Friday, August 19, 2011

Overrides Of Life Sentences By Judges Gives Alabama Highest Per Capita Rate Of Death Sentences

By Steve Bright, cross-posted from Second Class Justice

The Equal Justice Initiative, based in Montgomery, Alabama, issued a report in July, 2011 about the practice of Alabama judges routinely overriding jury verdicts of life imprisonment and imposing the death penalty.  Judge override is the primary reason why Alabama has the highest per capita death sentencing rate and execution rate in the country.  Alabama, a state with a population of 4.5 million, imposed more new death sentences in 2010 than Texas, which has a population of 24 million.

Alabama’s trial and appellate court judges are elected.  Judicial candidates frequently campaign on their support and enthusiasm for capital punishment.  This produces judges who are likely to override.  In addition, judges override to show their support for the death penalty and to avoid criticism for being lenient if challenged in the next election.

Of the 34 states with the death penalty, judicial override of jury sentences is legal in only three:  Alabama, Delaware, and Florida.  However, Florida and Delaware have strict standards for override.  No one in Delaware is on death row as a result of an override.  No death sentences have been imposed by override in Florida since 1999.  In Delaware and Florida, judges occasionally override death verdicts and impose life.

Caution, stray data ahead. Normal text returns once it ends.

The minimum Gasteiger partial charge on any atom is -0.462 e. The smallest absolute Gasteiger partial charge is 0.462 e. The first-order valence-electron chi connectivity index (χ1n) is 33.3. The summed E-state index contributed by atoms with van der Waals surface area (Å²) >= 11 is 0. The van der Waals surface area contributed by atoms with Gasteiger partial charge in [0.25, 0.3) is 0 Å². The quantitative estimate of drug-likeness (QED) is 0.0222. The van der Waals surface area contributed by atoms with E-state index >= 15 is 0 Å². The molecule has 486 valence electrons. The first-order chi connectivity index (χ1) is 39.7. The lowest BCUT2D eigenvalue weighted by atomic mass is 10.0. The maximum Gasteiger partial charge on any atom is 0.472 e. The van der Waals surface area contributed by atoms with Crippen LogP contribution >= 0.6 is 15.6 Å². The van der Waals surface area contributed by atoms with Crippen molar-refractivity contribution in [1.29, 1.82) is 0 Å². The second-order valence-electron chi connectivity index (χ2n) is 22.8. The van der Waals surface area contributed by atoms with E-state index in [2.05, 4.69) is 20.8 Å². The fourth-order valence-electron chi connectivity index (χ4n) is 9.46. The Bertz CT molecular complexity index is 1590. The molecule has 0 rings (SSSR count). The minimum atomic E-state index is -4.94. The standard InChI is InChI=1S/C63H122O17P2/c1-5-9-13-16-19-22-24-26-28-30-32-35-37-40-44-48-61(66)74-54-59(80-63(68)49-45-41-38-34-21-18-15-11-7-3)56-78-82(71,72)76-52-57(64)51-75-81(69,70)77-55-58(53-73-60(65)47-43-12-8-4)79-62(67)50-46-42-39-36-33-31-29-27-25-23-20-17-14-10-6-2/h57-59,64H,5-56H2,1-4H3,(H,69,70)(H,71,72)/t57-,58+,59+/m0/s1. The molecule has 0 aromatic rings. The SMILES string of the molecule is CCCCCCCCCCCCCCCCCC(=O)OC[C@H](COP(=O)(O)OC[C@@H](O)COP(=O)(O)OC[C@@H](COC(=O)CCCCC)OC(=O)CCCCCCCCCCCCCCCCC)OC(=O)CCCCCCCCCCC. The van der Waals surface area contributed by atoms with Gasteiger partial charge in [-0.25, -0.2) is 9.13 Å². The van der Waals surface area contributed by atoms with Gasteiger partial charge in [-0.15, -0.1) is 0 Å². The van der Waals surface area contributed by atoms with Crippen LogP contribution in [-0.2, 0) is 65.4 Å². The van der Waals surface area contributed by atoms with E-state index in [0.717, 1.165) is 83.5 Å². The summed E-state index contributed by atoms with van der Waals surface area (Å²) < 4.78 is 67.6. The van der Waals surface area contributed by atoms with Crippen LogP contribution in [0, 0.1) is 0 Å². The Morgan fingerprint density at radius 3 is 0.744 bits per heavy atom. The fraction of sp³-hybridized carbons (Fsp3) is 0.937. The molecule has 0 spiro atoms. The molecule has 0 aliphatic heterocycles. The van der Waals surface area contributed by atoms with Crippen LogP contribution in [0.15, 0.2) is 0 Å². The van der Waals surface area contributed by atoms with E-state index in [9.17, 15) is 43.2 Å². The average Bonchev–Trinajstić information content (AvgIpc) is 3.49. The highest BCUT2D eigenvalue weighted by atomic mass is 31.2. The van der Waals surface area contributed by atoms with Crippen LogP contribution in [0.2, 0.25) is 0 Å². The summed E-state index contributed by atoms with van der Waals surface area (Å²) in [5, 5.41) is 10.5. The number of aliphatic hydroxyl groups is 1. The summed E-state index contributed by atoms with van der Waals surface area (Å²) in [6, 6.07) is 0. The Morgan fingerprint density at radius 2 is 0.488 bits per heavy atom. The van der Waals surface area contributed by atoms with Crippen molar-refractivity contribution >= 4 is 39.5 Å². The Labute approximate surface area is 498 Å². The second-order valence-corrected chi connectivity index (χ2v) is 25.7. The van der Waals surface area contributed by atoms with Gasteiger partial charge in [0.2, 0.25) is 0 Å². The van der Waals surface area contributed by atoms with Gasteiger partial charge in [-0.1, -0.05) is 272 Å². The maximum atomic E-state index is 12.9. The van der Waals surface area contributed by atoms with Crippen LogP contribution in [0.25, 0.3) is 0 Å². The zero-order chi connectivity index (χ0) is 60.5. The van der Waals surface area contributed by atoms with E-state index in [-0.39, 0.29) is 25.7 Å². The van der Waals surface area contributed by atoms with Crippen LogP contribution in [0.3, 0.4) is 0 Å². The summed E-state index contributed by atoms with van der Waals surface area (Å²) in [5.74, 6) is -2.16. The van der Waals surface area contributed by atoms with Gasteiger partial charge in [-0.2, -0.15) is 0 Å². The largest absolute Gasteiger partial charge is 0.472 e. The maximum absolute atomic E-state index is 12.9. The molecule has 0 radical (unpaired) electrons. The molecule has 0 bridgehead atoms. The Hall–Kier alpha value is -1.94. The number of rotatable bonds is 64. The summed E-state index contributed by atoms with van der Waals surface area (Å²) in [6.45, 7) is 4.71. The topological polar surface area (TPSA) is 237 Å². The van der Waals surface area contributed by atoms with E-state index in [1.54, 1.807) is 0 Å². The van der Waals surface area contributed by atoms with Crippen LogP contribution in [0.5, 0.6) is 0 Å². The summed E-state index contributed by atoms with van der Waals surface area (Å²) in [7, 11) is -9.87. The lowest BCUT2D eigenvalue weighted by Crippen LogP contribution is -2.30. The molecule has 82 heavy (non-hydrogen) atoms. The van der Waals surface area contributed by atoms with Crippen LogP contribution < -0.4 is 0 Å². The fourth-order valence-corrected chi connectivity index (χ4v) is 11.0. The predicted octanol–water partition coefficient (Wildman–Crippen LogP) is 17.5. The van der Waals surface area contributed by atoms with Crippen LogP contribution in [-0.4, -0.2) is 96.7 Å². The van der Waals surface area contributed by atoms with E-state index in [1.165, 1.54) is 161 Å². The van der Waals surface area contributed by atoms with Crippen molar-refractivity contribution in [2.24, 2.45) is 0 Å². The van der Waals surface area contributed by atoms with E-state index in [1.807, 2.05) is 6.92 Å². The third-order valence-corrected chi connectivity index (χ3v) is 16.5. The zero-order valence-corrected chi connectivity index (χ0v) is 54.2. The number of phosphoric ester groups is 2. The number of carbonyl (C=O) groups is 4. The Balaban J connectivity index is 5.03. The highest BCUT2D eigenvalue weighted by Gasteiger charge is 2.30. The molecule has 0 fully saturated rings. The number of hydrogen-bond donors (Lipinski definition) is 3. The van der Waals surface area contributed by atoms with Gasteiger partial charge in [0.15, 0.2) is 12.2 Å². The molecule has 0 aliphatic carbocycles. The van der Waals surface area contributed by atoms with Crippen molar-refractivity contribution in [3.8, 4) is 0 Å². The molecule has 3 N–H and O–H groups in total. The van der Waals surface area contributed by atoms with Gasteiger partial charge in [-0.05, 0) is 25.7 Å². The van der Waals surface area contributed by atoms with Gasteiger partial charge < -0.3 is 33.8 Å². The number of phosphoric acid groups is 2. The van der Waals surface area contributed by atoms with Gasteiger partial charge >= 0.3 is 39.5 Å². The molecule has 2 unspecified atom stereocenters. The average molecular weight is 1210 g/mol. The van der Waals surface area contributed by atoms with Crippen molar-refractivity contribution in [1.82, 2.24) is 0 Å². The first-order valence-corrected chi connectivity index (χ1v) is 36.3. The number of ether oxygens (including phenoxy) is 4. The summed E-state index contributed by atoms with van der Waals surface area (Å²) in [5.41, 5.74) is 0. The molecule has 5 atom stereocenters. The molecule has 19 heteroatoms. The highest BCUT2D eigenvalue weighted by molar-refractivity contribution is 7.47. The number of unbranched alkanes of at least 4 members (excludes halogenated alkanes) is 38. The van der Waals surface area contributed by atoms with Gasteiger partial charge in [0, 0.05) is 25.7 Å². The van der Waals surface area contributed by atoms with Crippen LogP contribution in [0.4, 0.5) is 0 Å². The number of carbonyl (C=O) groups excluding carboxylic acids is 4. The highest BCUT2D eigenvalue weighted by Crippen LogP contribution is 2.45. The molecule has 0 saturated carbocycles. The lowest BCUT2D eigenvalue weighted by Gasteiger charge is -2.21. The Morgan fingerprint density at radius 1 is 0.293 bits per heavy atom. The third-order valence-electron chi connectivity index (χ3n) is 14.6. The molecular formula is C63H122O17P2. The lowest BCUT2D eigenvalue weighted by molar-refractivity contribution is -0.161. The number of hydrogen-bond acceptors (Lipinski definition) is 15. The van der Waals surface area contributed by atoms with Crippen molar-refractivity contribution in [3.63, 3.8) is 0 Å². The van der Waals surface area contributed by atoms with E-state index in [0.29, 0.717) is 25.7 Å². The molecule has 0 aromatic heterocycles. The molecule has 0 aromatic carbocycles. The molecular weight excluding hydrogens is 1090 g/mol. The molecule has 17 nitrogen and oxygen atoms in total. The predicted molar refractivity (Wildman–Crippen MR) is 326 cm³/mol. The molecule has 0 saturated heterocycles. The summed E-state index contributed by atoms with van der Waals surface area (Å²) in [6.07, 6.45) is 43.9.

This rarely happens in Alabama.

Among the report’s findings:

• Since 1976, Alabama judges have overridden jury verdicts 107 times.  Although judges have authority to override life or death verdicts, in 92% of overrides elected judges have overruled jury verdicts of life to impose the death penalty.  In some years, half of all death sentences imposed in Alabama have been the result of override.

• Twenty-one percent of the 199 people on Alabama’s death row at the time the report was issued were sentenced to death through judicial override after juries sentenced them to life imprisonment without the possibility of parole.

• Override rates fluctuate wildly from year to year with the rate often elevated in election years.   In 2008, an election year, 30% of new death sentences were imposed by judge   override, compared to 7% in 1997, a non-election year.

• There is evidence that elected judges override jury life verdicts in cases involving white victims much more frequently than in cases involving victims who are black.  Seventy-five percent of all death sentences imposed by override involve white victims, even though less than 35% of all homicide victims in Alabama are white.

• Some sentencing orders in cases where judges have overridden jury verdicts make reference to the race of the offender and reveal illegal bias and race-consciousness.

• Some judges persistently reject jury life verdicts and impose death.   Two judges in Mobile County, Braxton Kittrell and Ferrill McRae, have overruled 11 life verdicts to impose death.

The entire report is available at


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